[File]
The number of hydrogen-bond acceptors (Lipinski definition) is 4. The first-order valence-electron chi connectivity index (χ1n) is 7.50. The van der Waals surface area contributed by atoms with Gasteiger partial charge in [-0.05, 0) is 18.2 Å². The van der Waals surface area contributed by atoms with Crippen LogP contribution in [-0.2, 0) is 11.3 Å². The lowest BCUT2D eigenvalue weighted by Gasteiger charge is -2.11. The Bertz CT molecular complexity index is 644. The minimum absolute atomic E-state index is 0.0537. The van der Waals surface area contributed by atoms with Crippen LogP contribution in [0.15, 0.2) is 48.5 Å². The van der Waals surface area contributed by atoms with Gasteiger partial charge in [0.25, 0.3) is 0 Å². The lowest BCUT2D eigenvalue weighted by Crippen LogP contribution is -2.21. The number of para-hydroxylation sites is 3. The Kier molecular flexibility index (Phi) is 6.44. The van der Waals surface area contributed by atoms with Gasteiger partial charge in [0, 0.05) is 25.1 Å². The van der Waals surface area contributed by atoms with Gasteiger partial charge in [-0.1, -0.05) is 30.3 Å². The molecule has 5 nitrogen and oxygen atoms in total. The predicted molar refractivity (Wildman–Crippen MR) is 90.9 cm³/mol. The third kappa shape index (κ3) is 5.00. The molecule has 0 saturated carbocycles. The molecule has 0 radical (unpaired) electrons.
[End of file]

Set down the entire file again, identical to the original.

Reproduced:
The number of hydrogen-bond acceptors (Lipinski definition) is 4. The first-order valence-electron chi connectivity index (χ1n) is 7.50. The van der Waals surface area contributed by atoms with Gasteiger partial charge in [-0.05, 0) is 18.2 Å². The van der Waals surface area contributed by atoms with Crippen LogP contribution in [-0.2, 0) is 11.3 Å². The lowest BCUT2D eigenvalue weighted by Gasteiger charge is -2.11. The Bertz CT molecular complexity index is 644. The minimum absolute atomic E-state index is 0.0537. The van der Waals surface area contributed by atoms with Crippen LogP contribution in [0.15, 0.2) is 48.5 Å². The van der Waals surface area contributed by atoms with Gasteiger partial charge in [0.25, 0.3) is 0 Å². The lowest BCUT2D eigenvalue weighted by Crippen LogP contribution is -2.21. The number of para-hydroxylation sites is 3. The Kier molecular flexibility index (Phi) is 6.44. The van der Waals surface area contributed by atoms with Gasteiger partial charge in [0, 0.05) is 25.1 Å². The van der Waals surface area contributed by atoms with Gasteiger partial charge in [-0.1, -0.05) is 30.3 Å². The molecule has 5 nitrogen and oxygen atoms in total. The predicted molar refractivity (Wildman–Crippen MR) is 90.9 cm³/mol. The third kappa shape index (κ3) is 5.00. The molecule has 0 saturated carbocycles. The molecule has 0 radical (unpaired) electrons.